The training is three months. When my three months were up they were quite satisfied with me. When "Pokey's" three months were up he was given another three months. When those three months were up "Pokey" was told that he had not passed his probation and that there were reasons for it - which "Pokey" is told me about himself. I did try to encourage "Pokey" and help him out as best as I could, but I can see why he didn't pass. He refuses to see it and has placed a grieance with the union.
Did "Pokey" apply again? Are the union going to force management to accept him into the position? Or do I have the job and am facing a fight? For my part I think that experience and ability do need to be taken into consideration and weighed against seniority. I understand the necessity of seniority and would say that someone who was as qualified as I am should be hired ahead of me, but not someone from a completely different department even if they meet the same education requirements that I do.
Anyhow, just had to get this off my chest. We'll see how it goes.

Wednesday, November 18, 2009

In Defense of a Modern "Prisoner"

CD's in Play: The Beach Boys, Pet Sounds. The Flaming Lips, Embryonic.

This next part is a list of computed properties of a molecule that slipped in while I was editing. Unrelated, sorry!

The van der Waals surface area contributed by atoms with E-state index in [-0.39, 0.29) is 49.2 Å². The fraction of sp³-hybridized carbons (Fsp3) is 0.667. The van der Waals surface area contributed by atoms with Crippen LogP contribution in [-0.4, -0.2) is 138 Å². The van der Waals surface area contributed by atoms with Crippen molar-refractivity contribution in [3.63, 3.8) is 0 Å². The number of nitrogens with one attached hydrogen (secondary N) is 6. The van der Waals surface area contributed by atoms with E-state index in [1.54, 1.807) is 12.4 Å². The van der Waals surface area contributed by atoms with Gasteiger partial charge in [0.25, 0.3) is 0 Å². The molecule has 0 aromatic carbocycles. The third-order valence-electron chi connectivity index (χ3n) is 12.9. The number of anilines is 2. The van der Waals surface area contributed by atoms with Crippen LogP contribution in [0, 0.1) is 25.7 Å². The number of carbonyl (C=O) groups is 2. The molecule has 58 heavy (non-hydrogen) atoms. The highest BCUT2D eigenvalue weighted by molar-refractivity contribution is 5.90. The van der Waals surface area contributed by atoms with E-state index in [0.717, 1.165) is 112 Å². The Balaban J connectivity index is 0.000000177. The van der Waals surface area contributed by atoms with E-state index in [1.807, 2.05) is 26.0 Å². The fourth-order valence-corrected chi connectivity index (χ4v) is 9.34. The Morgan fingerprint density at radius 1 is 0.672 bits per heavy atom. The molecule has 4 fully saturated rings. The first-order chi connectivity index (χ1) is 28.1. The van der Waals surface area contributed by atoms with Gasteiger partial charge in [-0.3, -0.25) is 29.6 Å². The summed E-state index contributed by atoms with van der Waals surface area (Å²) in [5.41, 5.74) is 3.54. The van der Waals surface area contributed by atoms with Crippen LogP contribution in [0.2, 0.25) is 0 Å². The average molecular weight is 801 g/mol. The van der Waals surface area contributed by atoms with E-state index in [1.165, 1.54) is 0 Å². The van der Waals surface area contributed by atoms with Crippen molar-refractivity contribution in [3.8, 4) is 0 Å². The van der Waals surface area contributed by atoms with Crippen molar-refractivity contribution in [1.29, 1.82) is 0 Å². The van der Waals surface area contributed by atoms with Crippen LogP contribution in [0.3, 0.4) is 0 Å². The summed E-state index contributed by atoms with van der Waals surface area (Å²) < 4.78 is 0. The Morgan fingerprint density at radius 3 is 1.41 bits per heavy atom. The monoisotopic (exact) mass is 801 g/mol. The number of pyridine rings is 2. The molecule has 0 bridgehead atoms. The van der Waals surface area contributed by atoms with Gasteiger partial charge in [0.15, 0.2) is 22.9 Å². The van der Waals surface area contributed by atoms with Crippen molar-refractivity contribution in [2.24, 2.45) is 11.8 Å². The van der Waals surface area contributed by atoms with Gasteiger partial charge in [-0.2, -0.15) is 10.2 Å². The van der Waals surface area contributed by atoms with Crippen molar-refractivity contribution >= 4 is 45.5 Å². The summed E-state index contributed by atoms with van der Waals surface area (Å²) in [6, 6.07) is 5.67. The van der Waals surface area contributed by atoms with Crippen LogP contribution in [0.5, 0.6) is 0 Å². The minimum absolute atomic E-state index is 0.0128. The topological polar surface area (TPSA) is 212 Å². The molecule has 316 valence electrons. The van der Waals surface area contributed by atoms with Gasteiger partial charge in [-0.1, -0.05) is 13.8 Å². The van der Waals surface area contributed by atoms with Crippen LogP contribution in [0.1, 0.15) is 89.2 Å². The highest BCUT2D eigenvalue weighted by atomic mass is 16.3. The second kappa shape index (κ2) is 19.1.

I am a big fan of Patrick McGoohan's 1967 cult classic, The Prisoner. In fact, next year it will have been 20 year since I first saw the iconic show on CBC right here in Saskatchewan. (though I was living in the southern part of the province) When the final episode was played I was the only one at the school I was attending watching it and I recall trying to explain what had happened. (I started off as the only one at episode one and the crowds picked up as it progressed until the final episode) Trent and I began quoting it to one another. When I came home to British Columbia I was trying to explain to my friends about this odd, surreal, enigmatic show that had something to say but was less than forthcoming with the message.
It was in 1992 that I introduced the show to my friend Geo and my other friends followed. The Prisoner is the sort of show you can direct anti-television people to and show them that television is capable of producing artistically, socially and culturally worthwhile contributions to society. It remains relevant today, despite the Cold War backdrop. The Prisoner is one of those shows a person would think shouldn't be remade: and yet it has been. Sort of.